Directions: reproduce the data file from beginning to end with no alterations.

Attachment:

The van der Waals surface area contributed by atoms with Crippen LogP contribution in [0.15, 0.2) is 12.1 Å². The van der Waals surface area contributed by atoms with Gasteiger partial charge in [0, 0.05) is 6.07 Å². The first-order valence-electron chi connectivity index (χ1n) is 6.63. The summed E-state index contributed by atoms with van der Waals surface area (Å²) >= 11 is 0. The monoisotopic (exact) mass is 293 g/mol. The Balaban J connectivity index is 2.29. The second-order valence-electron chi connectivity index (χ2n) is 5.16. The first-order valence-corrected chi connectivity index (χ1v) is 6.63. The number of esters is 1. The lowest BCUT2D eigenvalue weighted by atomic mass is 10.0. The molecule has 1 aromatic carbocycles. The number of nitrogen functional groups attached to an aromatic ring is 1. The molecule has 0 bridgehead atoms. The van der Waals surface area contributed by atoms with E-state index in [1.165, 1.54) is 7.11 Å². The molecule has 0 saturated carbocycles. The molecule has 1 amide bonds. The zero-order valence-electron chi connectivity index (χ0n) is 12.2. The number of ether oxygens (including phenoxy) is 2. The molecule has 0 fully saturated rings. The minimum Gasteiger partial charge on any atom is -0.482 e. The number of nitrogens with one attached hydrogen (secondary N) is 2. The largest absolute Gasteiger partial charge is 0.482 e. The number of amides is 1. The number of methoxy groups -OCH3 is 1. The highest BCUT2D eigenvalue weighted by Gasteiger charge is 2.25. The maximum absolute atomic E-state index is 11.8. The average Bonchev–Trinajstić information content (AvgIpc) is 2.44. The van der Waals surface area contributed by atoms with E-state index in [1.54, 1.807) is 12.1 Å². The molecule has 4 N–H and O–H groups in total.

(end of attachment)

The van der Waals surface area contributed by atoms with Crippen LogP contribution in [0.15, 0.2) is 12.1 Å². The van der Waals surface area contributed by atoms with Gasteiger partial charge in [0, 0.05) is 6.07 Å². The first-order valence-electron chi connectivity index (χ1n) is 6.63. The summed E-state index contributed by atoms with van der Waals surface area (Å²) >= 11 is 0. The monoisotopic (exact) mass is 293 g/mol. The Balaban J connectivity index is 2.29. The second-order valence-electron chi connectivity index (χ2n) is 5.16. The first-order valence-corrected chi connectivity index (χ1v) is 6.63. The number of esters is 1. The lowest BCUT2D eigenvalue weighted by atomic mass is 10.0. The molecule has 1 aromatic carbocycles. The number of nitrogen functional groups attached to an aromatic ring is 1. The molecule has 0 bridgehead atoms. The van der Waals surface area contributed by atoms with E-state index in [1.165, 1.54) is 7.11 Å². The molecule has 0 saturated carbocycles. The molecule has 1 amide bonds. The zero-order valence-electron chi connectivity index (χ0n) is 12.2. The number of ether oxygens (including phenoxy) is 2. The molecule has 0 fully saturated rings. The minimum Gasteiger partial charge on any atom is -0.482 e. The number of nitrogens with one attached hydrogen (secondary N) is 2. The largest absolute Gasteiger partial charge is 0.482 e. The number of amides is 1. The number of methoxy groups -OCH3 is 1. The highest BCUT2D eigenvalue weighted by Gasteiger charge is 2.25. The maximum absolute atomic E-state index is 11.8. The average Bonchev–Trinajstić information content (AvgIpc) is 2.44. The van der Waals surface area contributed by atoms with E-state index in [1.54, 1.807) is 12.1 Å². The molecule has 4 N–H and O–H groups in total.